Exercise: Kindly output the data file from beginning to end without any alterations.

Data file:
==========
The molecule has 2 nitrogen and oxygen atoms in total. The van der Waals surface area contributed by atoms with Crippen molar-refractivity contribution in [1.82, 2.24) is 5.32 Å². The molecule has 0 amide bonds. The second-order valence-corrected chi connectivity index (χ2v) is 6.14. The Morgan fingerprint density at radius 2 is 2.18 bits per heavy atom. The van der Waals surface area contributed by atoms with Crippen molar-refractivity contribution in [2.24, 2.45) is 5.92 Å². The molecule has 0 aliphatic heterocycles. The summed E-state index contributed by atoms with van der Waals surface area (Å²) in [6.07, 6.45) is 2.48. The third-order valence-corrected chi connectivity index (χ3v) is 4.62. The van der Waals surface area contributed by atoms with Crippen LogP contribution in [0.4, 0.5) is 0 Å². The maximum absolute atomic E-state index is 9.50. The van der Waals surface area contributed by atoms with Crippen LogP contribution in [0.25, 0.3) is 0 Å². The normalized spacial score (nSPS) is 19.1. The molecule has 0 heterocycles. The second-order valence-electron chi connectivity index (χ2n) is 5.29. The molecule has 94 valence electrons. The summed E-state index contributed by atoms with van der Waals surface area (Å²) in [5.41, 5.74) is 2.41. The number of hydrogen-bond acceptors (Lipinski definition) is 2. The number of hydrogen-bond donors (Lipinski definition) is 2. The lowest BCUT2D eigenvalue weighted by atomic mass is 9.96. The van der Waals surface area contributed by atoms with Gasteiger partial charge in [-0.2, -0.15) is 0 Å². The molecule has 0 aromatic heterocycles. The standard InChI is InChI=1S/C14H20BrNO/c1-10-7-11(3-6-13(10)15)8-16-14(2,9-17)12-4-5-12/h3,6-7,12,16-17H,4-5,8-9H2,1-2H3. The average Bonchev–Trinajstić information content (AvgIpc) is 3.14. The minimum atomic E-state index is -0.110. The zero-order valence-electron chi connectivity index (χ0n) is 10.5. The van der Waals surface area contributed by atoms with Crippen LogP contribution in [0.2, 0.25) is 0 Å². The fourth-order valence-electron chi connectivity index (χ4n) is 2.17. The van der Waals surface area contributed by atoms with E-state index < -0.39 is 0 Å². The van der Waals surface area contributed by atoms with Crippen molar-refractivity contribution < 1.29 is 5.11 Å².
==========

The molecule has 2 nitrogen and oxygen atoms in total. The van der Waals surface area contributed by atoms with Crippen molar-refractivity contribution in [1.82, 2.24) is 5.32 Å². The molecule has 0 amide bonds. The second-order valence-corrected chi connectivity index (χ2v) is 6.14. The Morgan fingerprint density at radius 2 is 2.18 bits per heavy atom. The van der Waals surface area contributed by atoms with Crippen molar-refractivity contribution in [2.24, 2.45) is 5.92 Å². The molecule has 0 aliphatic heterocycles. The summed E-state index contributed by atoms with van der Waals surface area (Å²) in [6.07, 6.45) is 2.48. The third-order valence-corrected chi connectivity index (χ3v) is 4.62. The van der Waals surface area contributed by atoms with Crippen LogP contribution in [0.4, 0.5) is 0 Å². The maximum absolute atomic E-state index is 9.50. The van der Waals surface area contributed by atoms with Crippen LogP contribution in [0.25, 0.3) is 0 Å². The normalized spacial score (nSPS) is 19.1. The molecule has 0 heterocycles. The second-order valence-electron chi connectivity index (χ2n) is 5.29. The molecule has 94 valence electrons. The summed E-state index contributed by atoms with van der Waals surface area (Å²) in [5.41, 5.74) is 2.41. The number of hydrogen-bond acceptors (Lipinski definition) is 2. The number of hydrogen-bond donors (Lipinski definition) is 2. The lowest BCUT2D eigenvalue weighted by atomic mass is 9.96. The van der Waals surface area contributed by atoms with Gasteiger partial charge in [-0.2, -0.15) is 0 Å². The molecule has 0 aromatic heterocycles. The standard InChI is InChI=1S/C14H20BrNO/c1-10-7-11(3-6-13(10)15)8-16-14(2,9-17)12-4-5-12/h3,6-7,12,16-17H,4-5,8-9H2,1-2H3. The average Bonchev–Trinajstić information content (AvgIpc) is 3.14. The minimum atomic E-state index is -0.110. The zero-order valence-electron chi connectivity index (χ0n) is 10.5. The van der Waals surface area contributed by atoms with Crippen LogP contribution in [0.2, 0.25) is 0 Å². The fourth-order valence-electron chi connectivity index (χ4n) is 2.17. The van der Waals surface area contributed by atoms with E-state index < -0.39 is 0 Å². The van der Waals surface area contributed by atoms with Crippen molar-refractivity contribution < 1.29 is 5.11 Å².